Beyond the headlines…

Here’s a fact for you….

“On average, 8 out of 10 people will read headline copy, but only 2 out of 10 will read the rest.”
(Courtesy of Copyblogger)

It’s interesting, isn’t it?

And, almost sad in a way – because I know that many writers put so much effort into their actual content.

Headlines can be frustrating too. After all, they’re always limited and you can only get across a fraction of what you want to say.

So, I guess that’s the trick.

Finding that biting point – the right amount of information, to go along with the right amount of ‘readme’ promiscuity.

Find a hook, reel them in and then concentrate on engaging the few people who actually continue reading.

And remember, once you’ve got that headline out of the way – ever other line that you write is in itself an argument to get your reader to read the next line.

And the next. And the next. And the next.

Make every word count!

 

 

The last man on Earth sat alone in a room…

“The last man on Earth sat alone in a room. There was a knock on the door.”

How’s that for a first line? (Or maybe two lines, as there’s a full stop in-between).

It conjures up a lot of questions and it had me, for one, wanting to read on.
Who is this man?
What happened to everyone else?
Is he the last man on the earth, or the last actual person?
Etc.

When it comes to writing anything that you want someone to read it’s important to hook them in, from either the headline or the first line. It seems kind of obvious, doesn’t it?

But then, you’d be surprised how few people actually put it into practice.

‘On average, 8 out of 10 people will read headline copy, but only 2 out of 10 will read the rest.’ (Copyblogger)

Ask a question, inspire thought – do something that will make the reader want to continue.

Because, once you’ve written than opening line, every other word you write is, in itself, a reason to get your audience to read the next word.

If you’re interested in where that quote came from at the start, it’s been taken from the short story ‘Knock’ – written by Fredric Brown.

It was based on the following short segment of text, which was written by Thomas Bailey Aldrich:

“Imagine all human beings swept off the face of the earth, excepting one man. Imagine this man in some vast city, Tripoli or Paris. Imagine him on the third or fourth day of his solitude sitting in a house and hearing a ring at the door-bell!

Class dismissed.

33.3 ways to beat writer’s block

Let me introduce you to someone.

It’s the guy in the featured picture. His name is Eugene Schwartz – I don’t know if you’ve heard of him? I’ll be honest, I hadn’t until fairly recently.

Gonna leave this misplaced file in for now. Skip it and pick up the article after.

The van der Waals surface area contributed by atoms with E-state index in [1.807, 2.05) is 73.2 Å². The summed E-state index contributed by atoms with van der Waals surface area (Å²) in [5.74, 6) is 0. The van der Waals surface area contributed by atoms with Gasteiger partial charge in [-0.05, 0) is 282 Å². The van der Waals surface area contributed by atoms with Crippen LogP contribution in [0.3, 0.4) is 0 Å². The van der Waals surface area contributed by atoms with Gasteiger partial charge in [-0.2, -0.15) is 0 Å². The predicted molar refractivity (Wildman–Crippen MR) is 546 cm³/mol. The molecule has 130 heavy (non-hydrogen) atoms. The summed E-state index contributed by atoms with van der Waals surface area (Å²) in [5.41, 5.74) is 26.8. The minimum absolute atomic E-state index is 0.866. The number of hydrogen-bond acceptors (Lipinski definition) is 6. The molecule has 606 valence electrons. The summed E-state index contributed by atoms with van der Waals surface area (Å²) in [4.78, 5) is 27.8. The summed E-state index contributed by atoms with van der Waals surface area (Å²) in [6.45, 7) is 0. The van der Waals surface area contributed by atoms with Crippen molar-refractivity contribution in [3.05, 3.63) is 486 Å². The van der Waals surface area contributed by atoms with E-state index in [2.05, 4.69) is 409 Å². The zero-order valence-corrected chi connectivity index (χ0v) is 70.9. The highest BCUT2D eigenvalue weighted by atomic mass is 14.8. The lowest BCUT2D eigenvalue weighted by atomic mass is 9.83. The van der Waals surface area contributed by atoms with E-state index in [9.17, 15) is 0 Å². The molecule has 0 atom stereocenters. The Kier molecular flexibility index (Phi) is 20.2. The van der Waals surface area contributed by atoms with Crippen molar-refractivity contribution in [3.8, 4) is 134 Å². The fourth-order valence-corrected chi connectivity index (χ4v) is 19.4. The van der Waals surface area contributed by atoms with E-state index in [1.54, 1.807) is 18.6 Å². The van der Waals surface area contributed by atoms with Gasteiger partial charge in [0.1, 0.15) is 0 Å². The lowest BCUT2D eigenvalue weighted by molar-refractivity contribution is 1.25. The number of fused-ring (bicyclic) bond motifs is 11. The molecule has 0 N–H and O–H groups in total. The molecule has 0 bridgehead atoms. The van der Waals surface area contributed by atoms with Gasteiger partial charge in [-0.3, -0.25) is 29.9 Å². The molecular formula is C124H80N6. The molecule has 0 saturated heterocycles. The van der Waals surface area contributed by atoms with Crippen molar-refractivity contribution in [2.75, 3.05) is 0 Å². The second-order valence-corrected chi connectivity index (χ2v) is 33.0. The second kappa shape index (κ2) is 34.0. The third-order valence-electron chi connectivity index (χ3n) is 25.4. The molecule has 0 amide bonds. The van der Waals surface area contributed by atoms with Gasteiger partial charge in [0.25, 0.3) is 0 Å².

Why should I write about him? Because he had an interesting theory on maximising productivity and beating writer’s block. Reason enough, right?

He made an absolute mint as a copywriter. He also wrote several books that you might want to check out if you’re interested in advertising and copywriting – mostly published in the 1950s and 60s.

He only wrote for (roughly) 3 hours, 5 days a week. Not a lot, is it? I mean you’d think a professional writer would be pulling in 12 hour days, seven days a week – wouldn’t you?

He measured out the exact time in which he could be creative for (without being distracted) and set an alarm.

The time would be 33 minutes and 33 seconds.

During this time he wrote. He made himself write, working in intense spurts where his thoughts were only on the blank page in front. Kind of like high intensity training, where you work out at a really difficult level for a short amount of time, before slowing it down.

Schwartz was strict on himself during that time and, unless a flying saucer or something landed outside, he wouldn’t leave the chair. He’d keep his focus.

Once that alarm went he’d stop whatever he was doing, even if he was half-way through, and go procrastinate for 15 minutes or so.

Then he’d go through the same process again.

His success speaks for itself. To use an old English phrase; ‘the bloke wasn’t short of a bob or two’.

It makes sense though. If you were a runner you wouldn’t run for ten hours straight, with just a short lunch break, would you? Creativity can be just as exhausting, albeit mentally, so maybe Schwartz’s method is the key to being productive?

Plus, I often wonder if forcing yourself to write for too long can inadvertently lead to writer’s block.

Here’s his most famous book, in case you’re interested.

(image credit: wikipedia)